Canton under Communism
Ezra F. Vogel. Canton under Communism: Programs and Politics in a Provincal Capital, 1949-1968. Cambridge: Harvard University Press, 1969.
Rachel Scollon (2000)
This is a determinedly evenhanded account of political activity in Guangzhou and Guangdong Province during the first two decades of the PRC. The author’s ambition is to “understand China on its own terms” (p. viv). His detailed account of the implementation of policy during this period seems designed to demonstrate how each of the frequent changes in tack originates in and is a reasonable reaction to prior developments. This approach provides a contrast to a view of PRC political history as a series of mad, unmotivated (or motivated only by petty personal vendetta) reversals of course. Vogel’s general aims are highlighted by an occasional reference to the views of American and Chinese “superpatriots” (p. 268) followed by an explicit attempt to chart a reasoned course between them.
Vogel’s choice of a single province rather than China as the sphere of his investigation is motivated by a desire to limit the breadth of the generalizations he must make, and of Guangdong in particular by its relative accessibility. There was, at the time of publication, no general chronicle of PRC policy making and implementation for China as a whole, and Vogel thus voices some concern in his preface about the extent to which his data can be taken as representative. This may, however, be mostly an effort to forestall the complaints of the variety of critic who, seeking understanding of China as a unitary phenomenon, sees no value in local studies. Judging by the body of the work, Vogel’s interest in Cantonese particularities seems to take them more as revealing variations on a theme than obstacles in the way of perceiving the true course of events in China.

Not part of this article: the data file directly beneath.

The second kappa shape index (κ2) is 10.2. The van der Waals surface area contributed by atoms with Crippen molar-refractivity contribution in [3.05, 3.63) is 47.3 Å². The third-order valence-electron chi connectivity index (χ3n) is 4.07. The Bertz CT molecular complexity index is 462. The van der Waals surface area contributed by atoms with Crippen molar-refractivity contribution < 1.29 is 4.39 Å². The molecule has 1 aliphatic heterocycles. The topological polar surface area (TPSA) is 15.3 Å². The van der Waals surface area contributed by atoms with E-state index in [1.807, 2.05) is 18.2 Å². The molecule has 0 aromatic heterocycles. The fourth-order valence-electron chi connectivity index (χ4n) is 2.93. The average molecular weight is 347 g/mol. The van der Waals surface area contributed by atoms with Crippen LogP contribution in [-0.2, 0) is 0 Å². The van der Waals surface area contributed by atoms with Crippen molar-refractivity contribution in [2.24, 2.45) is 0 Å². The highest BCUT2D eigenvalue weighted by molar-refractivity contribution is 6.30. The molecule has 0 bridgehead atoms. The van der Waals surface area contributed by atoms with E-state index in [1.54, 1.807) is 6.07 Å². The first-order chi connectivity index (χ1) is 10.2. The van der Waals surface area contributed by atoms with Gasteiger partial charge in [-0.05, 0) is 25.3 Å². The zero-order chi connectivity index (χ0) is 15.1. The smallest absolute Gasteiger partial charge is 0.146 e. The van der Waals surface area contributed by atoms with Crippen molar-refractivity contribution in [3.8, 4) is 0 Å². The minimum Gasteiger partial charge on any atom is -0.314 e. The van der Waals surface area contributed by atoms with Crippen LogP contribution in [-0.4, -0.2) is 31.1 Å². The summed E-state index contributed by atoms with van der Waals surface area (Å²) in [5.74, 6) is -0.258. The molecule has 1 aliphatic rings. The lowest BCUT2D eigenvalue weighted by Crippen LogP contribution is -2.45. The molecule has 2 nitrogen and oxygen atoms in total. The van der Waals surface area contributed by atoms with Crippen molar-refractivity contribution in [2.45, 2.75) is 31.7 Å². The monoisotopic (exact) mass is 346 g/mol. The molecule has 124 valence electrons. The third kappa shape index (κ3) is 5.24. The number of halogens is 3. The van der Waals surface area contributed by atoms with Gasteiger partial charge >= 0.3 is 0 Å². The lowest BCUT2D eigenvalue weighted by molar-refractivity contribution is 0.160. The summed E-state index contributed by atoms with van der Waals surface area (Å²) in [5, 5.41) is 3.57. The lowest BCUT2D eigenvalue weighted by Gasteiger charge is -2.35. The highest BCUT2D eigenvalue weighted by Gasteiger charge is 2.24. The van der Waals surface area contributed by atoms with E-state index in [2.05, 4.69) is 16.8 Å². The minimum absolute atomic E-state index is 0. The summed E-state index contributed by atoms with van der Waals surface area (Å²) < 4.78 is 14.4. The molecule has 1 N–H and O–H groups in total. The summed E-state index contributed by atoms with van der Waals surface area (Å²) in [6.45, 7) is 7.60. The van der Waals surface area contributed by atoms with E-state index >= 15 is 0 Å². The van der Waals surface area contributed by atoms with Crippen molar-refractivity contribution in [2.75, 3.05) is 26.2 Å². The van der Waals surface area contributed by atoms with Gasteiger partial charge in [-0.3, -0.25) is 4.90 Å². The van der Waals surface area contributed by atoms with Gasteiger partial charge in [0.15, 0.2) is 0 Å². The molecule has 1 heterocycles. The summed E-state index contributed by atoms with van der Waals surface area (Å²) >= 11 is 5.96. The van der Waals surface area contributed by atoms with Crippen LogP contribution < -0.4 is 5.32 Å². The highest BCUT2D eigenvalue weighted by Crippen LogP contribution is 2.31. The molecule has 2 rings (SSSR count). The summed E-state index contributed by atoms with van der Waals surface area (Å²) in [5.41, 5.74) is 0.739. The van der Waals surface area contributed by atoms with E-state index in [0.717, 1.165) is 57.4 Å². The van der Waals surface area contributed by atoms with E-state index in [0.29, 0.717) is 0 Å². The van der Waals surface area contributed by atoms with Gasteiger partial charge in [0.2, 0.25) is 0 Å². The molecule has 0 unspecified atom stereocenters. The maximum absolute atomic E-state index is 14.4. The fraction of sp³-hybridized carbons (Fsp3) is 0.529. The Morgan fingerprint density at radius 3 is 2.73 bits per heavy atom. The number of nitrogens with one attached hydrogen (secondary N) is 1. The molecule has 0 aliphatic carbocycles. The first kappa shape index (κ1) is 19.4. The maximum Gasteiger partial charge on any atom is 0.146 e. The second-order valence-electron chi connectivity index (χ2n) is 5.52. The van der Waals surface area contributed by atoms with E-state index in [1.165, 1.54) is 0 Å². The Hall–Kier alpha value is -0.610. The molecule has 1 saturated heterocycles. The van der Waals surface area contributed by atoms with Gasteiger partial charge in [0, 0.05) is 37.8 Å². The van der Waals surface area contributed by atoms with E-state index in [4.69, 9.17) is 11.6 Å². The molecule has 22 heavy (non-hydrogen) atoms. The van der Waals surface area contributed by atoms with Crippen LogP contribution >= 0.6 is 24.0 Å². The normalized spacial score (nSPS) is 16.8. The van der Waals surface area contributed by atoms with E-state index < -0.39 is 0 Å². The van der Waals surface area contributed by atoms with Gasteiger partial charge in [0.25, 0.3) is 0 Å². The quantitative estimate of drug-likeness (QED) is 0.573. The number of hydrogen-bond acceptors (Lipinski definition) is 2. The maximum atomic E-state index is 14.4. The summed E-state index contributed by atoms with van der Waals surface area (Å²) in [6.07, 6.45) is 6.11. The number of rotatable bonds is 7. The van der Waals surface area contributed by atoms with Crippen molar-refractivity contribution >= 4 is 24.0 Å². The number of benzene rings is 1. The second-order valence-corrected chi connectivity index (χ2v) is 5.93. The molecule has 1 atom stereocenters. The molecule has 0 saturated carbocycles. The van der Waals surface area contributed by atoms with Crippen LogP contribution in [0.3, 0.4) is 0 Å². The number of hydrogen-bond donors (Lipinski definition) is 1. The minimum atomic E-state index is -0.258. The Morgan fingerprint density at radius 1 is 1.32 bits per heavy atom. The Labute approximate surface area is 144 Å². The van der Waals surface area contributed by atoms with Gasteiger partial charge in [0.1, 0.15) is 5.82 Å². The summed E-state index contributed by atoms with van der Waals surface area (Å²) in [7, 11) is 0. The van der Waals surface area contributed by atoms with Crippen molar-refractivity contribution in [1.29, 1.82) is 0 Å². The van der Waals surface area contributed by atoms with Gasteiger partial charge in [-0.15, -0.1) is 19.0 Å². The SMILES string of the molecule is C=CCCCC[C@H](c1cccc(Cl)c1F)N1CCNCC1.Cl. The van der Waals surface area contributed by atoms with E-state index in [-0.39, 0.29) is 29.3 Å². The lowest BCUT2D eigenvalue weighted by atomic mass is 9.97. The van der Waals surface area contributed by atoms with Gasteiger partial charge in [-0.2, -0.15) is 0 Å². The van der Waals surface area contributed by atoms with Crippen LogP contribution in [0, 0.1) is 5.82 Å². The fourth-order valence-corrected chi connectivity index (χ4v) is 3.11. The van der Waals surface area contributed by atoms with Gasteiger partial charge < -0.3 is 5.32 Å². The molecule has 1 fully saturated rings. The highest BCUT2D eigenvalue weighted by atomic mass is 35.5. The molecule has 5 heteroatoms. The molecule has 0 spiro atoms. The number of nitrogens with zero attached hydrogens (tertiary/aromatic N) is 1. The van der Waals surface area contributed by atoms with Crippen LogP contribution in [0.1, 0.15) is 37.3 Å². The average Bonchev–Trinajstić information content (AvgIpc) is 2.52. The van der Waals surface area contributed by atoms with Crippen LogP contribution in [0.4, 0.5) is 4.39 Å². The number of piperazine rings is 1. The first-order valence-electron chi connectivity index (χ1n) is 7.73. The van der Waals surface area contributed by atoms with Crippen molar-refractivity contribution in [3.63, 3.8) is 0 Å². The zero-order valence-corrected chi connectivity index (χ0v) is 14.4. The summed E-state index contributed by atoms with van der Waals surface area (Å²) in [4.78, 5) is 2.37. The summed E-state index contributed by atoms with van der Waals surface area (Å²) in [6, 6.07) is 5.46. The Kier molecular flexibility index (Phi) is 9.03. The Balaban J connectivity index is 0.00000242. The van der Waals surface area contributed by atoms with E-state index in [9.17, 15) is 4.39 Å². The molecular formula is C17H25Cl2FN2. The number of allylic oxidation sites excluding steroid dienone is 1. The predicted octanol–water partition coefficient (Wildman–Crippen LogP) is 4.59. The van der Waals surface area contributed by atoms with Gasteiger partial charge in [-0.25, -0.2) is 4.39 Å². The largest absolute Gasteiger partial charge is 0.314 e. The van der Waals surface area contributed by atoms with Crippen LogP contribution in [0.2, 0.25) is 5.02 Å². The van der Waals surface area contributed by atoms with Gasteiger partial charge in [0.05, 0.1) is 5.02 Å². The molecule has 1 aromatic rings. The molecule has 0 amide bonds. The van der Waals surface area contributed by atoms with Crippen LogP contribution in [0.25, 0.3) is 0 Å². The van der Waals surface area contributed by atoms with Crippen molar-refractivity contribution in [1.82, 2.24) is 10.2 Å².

The vast bulk of Vogel’s data seems to be drawn from the Nanfang Ribao, although he also read other publications and interviewed “former Cantonese citizens, including a number of party and government workers who took part in the first two decades of Communist rule” (p. viii). He offers no further information about the number of interviewees or the nature of what they told him but to say that his various sources largely corroborated each other. The reader is left to deduce that unfootnoted statements in the text were probably derived from interviews. Contemporary reviewers lament this lack of methodological explicitness, but feel it to be a non-fatal flaw in an eminently useful book. With regard to the unfortunate impossibility of conducting fieldwork in China itself, Morton Fried takes the curious view that “what might have been added through fieldwork could have been more distracting than rewarding” (The China Quarterly, No. 45, p. 167). If Vogel’s aim was to let his data tell their own story, he succeeded, for his reviewers focus on quite different aspects of the process described in his book. Fried emphasizes the work of provincial party leaders, but sees also “an older China [that] lies immediately beneath the ruffled surface of the present forms” (p. 170). J. A. McIntyre (Pacific Affairs, Vol. 43 No. 2, pp. 279-282) concentrates on Cultural Revolution factionalism, and Chun-tu Hsueh (The American Political Science Review, Vol. 65 No. 3, pp. 856-857) on the tensions between localism and national-level goals. That this book sheds valuable light on all these disparate concerns indicates the most significant factor determining its reception, that it provided a substantial and coherently related body of information on PRC politics that had, up until this point, been unavailable.
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